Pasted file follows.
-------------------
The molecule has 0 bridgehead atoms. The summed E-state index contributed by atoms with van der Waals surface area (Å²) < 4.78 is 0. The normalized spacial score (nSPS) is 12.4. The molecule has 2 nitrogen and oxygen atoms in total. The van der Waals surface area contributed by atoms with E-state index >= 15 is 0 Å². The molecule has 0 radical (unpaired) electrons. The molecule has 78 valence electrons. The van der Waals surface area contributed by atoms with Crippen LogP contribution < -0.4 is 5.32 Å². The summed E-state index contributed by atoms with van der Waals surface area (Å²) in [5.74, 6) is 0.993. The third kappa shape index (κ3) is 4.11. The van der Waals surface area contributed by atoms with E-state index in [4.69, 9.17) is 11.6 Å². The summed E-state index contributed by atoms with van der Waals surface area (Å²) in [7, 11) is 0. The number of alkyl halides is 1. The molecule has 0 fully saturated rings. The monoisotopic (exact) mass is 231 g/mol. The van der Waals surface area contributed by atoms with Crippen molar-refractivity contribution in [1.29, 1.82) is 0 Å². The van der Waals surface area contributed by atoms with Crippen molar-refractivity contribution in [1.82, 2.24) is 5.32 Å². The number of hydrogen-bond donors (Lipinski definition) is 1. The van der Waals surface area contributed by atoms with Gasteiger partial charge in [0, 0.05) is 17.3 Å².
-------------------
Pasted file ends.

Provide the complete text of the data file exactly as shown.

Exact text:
The molecule has 0 bridgehead atoms. The summed E-state index contributed by atoms with van der Waals surface area (Å²) < 4.78 is 0. The normalized spacial score (nSPS) is 12.4. The molecule has 2 nitrogen and oxygen atoms in total. The van der Waals surface area contributed by atoms with E-state index >= 15 is 0 Å². The molecule has 0 radical (unpaired) electrons. The molecule has 78 valence electrons. The van der Waals surface area contributed by atoms with Crippen LogP contribution < -0.4 is 5.32 Å². The summed E-state index contributed by atoms with van der Waals surface area (Å²) in [5.74, 6) is 0.993. The third kappa shape index (κ3) is 4.11. The van der Waals surface area contributed by atoms with E-state index in [4.69, 9.17) is 11.6 Å². The summed E-state index contributed by atoms with van der Waals surface area (Å²) in [7, 11) is 0. The number of alkyl halides is 1. The molecule has 0 fully saturated rings. The monoisotopic (exact) mass is 231 g/mol. The van der Waals surface area contributed by atoms with Crippen molar-refractivity contribution in [1.29, 1.82) is 0 Å². The van der Waals surface area contributed by atoms with Crippen molar-refractivity contribution in [1.82, 2.24) is 5.32 Å². The number of hydrogen-bond donors (Lipinski definition) is 1. The van der Waals surface area contributed by atoms with Gasteiger partial charge in [0, 0.05) is 17.3 Å².